If Apple distributes beta versions of its operating systems, it is to find bugs that have slipped through the cracks of its own nets. The first versions distributed each year in June all still contain more or less large and serious bugs depending on the year and the company is counting on beta testers to help it find them. With iOS 16 and iPadOS 16, this process has been considerably simplified with a mechanism close to that which has been in place for years on Macs.
When the system detects a crash, whether within an app or even a general crash that caused an iPhone or iPad to restart, it displays a dialog box in English. This displays a title indicating what happened, either an app that crashed, or the entire system that had a problem, or even the device that restarted unexpectedly. A second message suggests sharing a bug report to allow Apple to understand the origin of the problem and fix it in a future beta.
As on macOS, submitting a bug report is optional, but Apple is doing everything to simplify this step. If you agree to send information, a new interface is displayed, that of the Assessment Assistant app which is automatically installed with all iOS betas. The essentials are already filled in, in particular the exact model of device used or your identifier.
Essential diagnostic information is already collected and all you have to do is describe what happened just before the crash. Better to do it in English, but it is not necessary to write a novel, a few words about the context may be enough. You will certainly not be the only one to submit this bug report anyway, especially with this new device, but your data may help an Apple engineer to find the source of the problem.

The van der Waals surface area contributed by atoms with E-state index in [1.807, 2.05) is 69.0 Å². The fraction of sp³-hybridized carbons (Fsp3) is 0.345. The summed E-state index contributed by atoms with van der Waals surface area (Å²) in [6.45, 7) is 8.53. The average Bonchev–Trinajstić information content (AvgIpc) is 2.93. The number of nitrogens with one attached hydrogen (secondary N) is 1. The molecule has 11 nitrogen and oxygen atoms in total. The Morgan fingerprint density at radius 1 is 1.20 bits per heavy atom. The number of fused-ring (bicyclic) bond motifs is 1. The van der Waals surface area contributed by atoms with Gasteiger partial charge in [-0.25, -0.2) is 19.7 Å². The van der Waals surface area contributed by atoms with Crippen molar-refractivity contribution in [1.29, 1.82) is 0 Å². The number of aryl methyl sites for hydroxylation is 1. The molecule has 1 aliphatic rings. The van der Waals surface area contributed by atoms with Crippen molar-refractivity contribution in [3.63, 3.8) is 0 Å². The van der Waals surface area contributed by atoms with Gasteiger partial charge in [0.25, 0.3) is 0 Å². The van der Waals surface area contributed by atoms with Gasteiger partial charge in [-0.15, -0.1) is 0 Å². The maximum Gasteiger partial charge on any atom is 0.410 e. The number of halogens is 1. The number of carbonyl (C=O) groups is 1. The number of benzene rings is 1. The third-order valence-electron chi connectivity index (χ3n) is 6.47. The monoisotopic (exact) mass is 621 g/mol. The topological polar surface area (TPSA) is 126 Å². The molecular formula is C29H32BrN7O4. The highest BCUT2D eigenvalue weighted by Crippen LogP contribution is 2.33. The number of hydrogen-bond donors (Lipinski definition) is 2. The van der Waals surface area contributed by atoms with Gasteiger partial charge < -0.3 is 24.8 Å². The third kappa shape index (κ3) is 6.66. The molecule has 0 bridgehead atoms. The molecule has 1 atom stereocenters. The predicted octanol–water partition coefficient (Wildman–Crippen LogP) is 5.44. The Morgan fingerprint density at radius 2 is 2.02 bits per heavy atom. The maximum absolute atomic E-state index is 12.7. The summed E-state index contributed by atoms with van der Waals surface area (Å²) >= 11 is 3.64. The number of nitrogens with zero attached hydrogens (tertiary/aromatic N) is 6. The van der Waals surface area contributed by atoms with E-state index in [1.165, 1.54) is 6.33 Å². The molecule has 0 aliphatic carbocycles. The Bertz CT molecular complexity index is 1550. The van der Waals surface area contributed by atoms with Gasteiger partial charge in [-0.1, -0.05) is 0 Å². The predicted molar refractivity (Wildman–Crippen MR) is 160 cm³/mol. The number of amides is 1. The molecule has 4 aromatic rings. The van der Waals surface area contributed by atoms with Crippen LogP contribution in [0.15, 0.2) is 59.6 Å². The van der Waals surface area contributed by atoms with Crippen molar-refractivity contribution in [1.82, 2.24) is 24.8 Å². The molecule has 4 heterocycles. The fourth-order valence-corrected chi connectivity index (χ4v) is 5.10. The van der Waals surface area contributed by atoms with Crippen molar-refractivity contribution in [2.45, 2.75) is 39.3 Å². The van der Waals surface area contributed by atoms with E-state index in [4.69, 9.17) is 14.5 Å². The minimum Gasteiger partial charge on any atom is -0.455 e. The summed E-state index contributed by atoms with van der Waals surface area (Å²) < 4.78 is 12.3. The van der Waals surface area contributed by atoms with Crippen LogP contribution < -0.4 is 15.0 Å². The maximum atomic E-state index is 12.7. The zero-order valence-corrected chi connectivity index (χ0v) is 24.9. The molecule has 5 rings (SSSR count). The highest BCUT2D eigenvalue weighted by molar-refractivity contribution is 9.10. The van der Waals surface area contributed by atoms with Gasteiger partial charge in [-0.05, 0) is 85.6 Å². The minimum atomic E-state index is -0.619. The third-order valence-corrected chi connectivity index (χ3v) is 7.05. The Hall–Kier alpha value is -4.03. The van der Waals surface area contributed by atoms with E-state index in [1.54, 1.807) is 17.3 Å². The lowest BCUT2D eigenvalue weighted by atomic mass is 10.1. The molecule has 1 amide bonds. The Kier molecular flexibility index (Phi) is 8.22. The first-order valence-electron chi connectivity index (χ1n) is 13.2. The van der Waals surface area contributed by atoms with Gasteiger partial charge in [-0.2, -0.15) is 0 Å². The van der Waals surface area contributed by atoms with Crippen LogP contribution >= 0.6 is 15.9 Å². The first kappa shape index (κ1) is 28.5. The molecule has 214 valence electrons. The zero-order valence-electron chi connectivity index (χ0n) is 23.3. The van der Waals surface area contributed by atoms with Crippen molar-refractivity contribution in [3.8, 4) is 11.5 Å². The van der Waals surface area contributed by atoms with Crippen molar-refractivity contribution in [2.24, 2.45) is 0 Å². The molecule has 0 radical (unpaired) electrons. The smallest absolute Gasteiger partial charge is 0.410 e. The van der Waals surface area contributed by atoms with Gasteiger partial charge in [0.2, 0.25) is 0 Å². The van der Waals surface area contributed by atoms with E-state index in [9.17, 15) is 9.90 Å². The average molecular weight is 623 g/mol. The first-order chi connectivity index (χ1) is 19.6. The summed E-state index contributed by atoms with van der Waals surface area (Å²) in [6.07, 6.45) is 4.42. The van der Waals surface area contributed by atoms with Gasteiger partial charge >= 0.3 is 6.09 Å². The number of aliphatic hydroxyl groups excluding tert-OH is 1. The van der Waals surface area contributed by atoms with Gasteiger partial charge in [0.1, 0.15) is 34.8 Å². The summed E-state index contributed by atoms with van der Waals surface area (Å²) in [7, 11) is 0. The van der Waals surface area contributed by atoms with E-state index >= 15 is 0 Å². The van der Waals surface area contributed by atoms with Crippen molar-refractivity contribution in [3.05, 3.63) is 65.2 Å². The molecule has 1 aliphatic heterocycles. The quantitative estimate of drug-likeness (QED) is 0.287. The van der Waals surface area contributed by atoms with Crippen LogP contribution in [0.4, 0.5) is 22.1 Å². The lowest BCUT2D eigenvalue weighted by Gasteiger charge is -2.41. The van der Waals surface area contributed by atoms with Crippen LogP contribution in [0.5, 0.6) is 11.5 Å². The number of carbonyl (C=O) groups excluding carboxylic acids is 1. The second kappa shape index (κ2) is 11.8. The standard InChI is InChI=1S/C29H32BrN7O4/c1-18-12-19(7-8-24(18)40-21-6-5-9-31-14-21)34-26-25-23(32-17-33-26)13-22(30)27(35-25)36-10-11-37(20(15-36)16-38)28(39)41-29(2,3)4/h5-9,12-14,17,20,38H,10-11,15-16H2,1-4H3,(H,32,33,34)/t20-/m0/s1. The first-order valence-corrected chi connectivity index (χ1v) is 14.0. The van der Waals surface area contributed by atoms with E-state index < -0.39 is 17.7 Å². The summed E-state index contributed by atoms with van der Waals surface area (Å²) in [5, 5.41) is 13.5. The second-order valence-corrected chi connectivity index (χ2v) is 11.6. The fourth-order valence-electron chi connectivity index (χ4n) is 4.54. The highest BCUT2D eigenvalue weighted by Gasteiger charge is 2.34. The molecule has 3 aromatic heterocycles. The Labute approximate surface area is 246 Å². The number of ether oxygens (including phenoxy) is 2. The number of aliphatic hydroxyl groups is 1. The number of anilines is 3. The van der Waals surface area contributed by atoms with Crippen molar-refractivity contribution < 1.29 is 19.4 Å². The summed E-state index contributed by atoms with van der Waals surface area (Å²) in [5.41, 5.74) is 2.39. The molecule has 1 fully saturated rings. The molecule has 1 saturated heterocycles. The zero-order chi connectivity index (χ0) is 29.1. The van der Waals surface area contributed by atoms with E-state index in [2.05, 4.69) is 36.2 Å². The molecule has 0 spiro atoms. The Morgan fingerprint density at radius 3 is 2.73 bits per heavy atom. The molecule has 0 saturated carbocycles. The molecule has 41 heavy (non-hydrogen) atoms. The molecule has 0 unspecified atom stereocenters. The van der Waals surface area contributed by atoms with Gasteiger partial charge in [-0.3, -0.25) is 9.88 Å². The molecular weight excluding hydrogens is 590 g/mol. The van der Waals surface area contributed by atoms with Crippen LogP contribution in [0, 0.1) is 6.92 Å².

All these reports can then be found in the Assessment app and you can optionally supplement them with additional information. In theory, you could also get a response from Apple, but don’t count on it too much. In normal times, it’s already rare to get answers to a bug report, but during the summer beta period, it’s not even worth counting on it.
This is also one of the criticisms addressed to Radar, the underlying infrastructure created by the company years ago, as we explained in this article:
Discovering Radar, Apple’s underwater tool for tracking all bugs
Answer or not, you better report bugs if you want to see a fix. With the new simplified mechanism built into the betas, you no longer have any excuses not to, and if you prefer a slightly more stable system, the advice remains the same. At least wait for the public betas, scheduled for July this year, or even the final versions which will be released in September.